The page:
Hillsborough Families:Patronised to death by the disdain of the powerful

hillsborough.pic credit ITV

A Liverpool football shirt commemorating Hillsboough. pic Credit: itv.com

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While Westminster was yesterday swirling with tales of sexual harassment by powerful ministers and MPs and the arrogance of a government that won’t tell us what will be the real effects of Brexit, a calm but hard hitting report was published on what had happened since the revelations of the Hillsborough disaster.

The scandal of the deaths of 96 Liverpool fans who went to watch a football match 27 years ago is well known and now well documented following the Hillsborough Independent Panel which  exhaustively looked at what happened.

Since there are now criminal proceedings against people following the disaster I am not going to rerun  who was to blame for these needless deaths but concentrate on what yesterday’s report was about – what should be done.

There are many reports exposing what goes wrong. There are fewer reports proposing how to remedy serious shortcomings. There are even fewer that  demand a cultural change in British society.

This is one of them. The gruesome testimony in this report of the families who lost loved ones well before their time demands nothing less than a radical change in the way the ruling elite view ordinary people.

People caught up in a tragedy are confused, distraught. angry and suffer lifelong angst   and the last thing they want are people in power who frustrate, ignore, belittle or patronise them for wanting to know what happened to their loved ones. The Hillsborough families also had to put up with  very public denigrating coverage from the Sun  which has never been forgiven in Liverpool.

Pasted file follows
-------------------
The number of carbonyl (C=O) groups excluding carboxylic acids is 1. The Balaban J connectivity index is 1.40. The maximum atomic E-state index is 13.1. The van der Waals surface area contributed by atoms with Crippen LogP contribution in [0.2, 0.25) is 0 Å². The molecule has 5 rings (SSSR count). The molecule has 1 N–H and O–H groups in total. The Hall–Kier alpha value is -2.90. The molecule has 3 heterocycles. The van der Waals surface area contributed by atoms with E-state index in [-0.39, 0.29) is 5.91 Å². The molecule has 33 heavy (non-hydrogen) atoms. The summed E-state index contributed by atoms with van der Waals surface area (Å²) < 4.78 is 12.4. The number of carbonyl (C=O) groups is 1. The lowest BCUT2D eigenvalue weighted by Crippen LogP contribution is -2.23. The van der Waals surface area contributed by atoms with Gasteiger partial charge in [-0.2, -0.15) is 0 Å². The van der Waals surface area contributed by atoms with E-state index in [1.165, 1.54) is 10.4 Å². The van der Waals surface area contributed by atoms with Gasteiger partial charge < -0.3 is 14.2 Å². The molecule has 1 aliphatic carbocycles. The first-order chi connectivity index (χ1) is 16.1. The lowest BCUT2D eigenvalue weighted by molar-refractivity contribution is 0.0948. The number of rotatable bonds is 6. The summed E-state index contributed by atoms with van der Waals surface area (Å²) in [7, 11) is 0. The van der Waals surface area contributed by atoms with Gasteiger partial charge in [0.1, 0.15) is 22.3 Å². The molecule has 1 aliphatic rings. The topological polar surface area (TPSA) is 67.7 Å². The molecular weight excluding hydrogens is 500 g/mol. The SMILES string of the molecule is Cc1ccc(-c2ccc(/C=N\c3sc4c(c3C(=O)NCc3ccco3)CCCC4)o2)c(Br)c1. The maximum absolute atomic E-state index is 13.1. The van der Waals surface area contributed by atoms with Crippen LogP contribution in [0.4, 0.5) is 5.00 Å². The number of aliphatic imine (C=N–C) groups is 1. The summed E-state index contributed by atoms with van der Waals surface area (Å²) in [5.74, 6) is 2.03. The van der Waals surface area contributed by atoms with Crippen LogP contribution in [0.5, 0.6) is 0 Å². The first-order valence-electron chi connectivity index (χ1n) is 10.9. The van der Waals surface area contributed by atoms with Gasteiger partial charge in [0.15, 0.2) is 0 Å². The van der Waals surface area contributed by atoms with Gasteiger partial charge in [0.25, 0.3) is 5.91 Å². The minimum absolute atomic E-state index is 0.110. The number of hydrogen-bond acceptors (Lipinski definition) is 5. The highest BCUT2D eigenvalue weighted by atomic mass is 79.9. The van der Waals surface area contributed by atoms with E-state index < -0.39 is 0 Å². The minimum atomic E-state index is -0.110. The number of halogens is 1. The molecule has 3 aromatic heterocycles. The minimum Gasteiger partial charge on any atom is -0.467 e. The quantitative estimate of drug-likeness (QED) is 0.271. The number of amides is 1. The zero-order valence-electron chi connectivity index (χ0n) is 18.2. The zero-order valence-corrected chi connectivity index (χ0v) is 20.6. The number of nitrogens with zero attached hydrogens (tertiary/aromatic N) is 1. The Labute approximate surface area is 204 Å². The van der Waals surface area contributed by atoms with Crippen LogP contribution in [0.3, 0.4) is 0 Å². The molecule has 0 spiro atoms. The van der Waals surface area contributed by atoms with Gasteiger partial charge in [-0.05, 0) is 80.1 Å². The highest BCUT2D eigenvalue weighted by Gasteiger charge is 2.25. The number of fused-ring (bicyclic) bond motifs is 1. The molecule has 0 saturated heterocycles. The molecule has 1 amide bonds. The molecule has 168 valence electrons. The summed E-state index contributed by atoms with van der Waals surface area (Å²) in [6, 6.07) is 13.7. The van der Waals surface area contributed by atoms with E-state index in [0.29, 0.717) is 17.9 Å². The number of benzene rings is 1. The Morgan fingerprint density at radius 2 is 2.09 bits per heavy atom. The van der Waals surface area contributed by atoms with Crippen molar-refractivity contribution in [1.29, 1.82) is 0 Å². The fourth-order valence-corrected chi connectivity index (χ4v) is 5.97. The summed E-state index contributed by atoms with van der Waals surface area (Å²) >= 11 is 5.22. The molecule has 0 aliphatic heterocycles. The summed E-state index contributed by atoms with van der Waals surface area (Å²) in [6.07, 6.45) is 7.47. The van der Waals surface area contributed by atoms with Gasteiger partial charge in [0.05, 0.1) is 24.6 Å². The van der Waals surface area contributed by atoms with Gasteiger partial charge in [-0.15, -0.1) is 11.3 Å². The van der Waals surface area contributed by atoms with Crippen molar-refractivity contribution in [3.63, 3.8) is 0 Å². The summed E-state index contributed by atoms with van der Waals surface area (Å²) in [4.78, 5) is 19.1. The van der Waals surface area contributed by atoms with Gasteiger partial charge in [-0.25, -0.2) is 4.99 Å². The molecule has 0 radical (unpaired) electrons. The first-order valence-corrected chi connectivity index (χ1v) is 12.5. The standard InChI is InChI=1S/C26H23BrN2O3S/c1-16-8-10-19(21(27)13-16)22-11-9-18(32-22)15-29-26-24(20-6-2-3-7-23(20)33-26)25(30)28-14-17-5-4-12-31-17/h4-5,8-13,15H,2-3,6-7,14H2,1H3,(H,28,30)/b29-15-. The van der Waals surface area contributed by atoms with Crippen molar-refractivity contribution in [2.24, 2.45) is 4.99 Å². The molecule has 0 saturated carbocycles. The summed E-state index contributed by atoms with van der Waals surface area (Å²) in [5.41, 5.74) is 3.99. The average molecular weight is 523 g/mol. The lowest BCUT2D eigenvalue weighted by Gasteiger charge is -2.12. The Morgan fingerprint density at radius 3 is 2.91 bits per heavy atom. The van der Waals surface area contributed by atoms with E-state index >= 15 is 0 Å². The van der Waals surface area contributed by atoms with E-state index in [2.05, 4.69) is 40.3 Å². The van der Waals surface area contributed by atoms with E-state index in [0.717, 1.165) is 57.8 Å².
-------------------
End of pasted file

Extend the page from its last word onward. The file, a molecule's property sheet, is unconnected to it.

This report shows a way  change can come and outlines the legislation needed to get it done. The recommendations – if implemented in the right spirit – would make a radical change in the way society coped with  the aftermath of disasters – whether it is Hillsborough or the Grenfell tower fire tragedy.

The proposals go from introducing a ” duty of candour” for police officers to tell the truth, providing proper legal aid for ordinary people attending inquests so they can really participate in the proceedings and a special charter for families who suffer bereavement in a major tragedy like Hillsborough.

It also wants to make sure authorities don’t destroy vital documents to avoid public scrutiny, better training and evaluation for coroners, a review of the  effectiveness of  the pathology services and the way death certificates are issued. Nor should public bodies use public money to their advantage to outspend ordinary people trying to get to the truth.

Two other things should be said. Theresa May, whom I may  disagree politically, should be commended for commissioning this. She could easily have walked away once the Hillsborough Panel had done its work. Liverpool football fans are not her natural constituency. She will be even more commended if she decides to implement its findings.